The People, Yes wrote Carl Sandburg but are they really some undifferentiated, amorphous mass who listen with half an ear and a smaller fraction of brain? In 1937 Archibald MacLeish wrote a radio play, The Fall of the City, in which he depicts the common man cowering at the sight of a would-be master and all too willingly transfering his autonomy to him, even if the dictator is an empty shell. It may have been true, at first, in Nazi Germany and to some extent replicated here today.

I would argue, after much wrestling with myself, that such a point of view deposits one in a place of dangerous cynicism. H.L. Mencken, our most quotable of cynics said, Democracy is the pathetic belief in the collective wisdom of individual ignorance. I would say to H.L. that you are on a path to Fascism.

Besides it being too easy, to be contemptuous of the people leads to inaction and despair. The only alternative to democracy is some sort of monarch and however beneficent he may be, abuse of power is always an imminent threat.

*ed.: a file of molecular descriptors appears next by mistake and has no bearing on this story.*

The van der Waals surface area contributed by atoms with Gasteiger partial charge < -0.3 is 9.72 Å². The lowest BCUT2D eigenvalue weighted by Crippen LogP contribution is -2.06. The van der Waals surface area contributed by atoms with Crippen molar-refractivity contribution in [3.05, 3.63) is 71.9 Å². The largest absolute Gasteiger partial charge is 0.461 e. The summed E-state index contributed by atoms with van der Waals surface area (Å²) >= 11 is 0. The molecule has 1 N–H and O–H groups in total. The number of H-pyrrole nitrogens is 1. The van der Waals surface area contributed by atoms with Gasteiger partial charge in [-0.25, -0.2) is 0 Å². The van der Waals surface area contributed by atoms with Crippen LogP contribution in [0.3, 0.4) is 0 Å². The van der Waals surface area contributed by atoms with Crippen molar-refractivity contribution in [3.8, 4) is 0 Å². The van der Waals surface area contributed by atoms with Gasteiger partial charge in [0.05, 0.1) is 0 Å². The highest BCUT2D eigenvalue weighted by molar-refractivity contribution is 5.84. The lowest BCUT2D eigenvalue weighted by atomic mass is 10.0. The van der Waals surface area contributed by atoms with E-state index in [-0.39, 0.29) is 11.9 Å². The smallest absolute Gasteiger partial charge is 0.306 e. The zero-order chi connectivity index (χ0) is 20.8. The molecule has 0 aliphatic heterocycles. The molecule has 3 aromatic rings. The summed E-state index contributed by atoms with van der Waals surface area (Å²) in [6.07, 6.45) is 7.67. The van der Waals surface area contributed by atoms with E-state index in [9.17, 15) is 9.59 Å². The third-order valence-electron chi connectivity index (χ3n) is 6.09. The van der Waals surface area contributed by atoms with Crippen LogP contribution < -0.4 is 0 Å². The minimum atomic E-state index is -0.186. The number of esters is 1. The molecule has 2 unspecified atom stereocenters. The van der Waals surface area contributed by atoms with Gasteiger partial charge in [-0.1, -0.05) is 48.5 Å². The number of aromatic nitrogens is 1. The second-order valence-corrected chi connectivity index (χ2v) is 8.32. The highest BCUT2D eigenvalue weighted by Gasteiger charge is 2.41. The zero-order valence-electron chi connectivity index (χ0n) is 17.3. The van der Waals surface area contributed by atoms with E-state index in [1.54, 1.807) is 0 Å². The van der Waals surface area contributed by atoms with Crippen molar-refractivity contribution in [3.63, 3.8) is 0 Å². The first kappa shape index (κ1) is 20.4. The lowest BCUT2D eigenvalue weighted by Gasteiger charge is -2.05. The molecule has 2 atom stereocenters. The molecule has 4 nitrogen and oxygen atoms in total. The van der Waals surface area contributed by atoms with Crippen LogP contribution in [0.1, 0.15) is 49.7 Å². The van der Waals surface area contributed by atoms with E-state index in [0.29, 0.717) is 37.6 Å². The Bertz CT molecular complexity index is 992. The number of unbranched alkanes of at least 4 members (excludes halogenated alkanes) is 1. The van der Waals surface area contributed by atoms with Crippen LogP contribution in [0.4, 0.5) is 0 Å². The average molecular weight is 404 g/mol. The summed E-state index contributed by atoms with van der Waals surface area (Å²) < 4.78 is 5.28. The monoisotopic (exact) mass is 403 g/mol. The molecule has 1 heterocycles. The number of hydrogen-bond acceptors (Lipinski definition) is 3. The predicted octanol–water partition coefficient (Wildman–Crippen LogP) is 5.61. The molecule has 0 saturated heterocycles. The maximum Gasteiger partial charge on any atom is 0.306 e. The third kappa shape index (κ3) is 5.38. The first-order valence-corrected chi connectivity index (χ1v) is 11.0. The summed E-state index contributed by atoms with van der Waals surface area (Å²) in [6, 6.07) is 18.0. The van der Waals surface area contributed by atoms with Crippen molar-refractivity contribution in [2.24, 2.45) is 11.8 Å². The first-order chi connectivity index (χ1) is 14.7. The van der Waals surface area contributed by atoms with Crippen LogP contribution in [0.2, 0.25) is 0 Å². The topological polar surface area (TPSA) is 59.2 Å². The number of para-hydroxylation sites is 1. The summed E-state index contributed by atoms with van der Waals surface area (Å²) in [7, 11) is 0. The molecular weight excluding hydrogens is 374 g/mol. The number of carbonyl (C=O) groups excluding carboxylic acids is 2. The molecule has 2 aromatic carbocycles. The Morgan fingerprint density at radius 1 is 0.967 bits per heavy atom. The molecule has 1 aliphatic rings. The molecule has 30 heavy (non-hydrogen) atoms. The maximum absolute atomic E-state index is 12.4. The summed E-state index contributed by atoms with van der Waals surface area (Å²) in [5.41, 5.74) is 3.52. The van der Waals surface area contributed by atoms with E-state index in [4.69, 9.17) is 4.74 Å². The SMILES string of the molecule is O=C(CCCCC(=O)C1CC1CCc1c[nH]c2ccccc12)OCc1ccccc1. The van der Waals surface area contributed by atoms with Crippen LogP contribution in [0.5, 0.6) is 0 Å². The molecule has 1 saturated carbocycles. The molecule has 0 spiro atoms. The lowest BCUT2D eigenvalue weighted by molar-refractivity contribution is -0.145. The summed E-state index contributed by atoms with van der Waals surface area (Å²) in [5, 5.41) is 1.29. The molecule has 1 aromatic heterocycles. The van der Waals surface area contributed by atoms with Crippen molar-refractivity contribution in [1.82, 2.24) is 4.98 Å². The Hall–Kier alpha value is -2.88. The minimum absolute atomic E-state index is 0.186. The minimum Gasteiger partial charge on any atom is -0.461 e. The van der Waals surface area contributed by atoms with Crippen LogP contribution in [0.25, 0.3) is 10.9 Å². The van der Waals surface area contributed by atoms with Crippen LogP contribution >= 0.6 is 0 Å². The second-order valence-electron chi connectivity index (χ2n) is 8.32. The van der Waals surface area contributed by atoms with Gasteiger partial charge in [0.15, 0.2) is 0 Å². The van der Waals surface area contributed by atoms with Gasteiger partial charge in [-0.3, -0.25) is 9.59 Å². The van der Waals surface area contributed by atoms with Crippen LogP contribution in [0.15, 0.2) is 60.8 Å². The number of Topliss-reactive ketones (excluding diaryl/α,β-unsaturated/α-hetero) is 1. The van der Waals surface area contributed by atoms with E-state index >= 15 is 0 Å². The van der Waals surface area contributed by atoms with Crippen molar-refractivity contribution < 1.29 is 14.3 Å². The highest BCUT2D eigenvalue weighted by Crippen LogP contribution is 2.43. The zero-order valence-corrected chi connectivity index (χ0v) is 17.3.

As Winston Churchill put it, Democracy is the worst form of government except for all the others that have been tried.  It is noisy, messy and can be infuriating. Sometimes it commits suicide through apathy and shrugs. Attention must be paid. In fits and starts it rises again from the parched earth. The garden requires watering. My romance with the common folk is more conditional now but estrangement only reinforces the great divide. The differences are not irreconcilable. 


Wednesday, September 6, 2017

Walls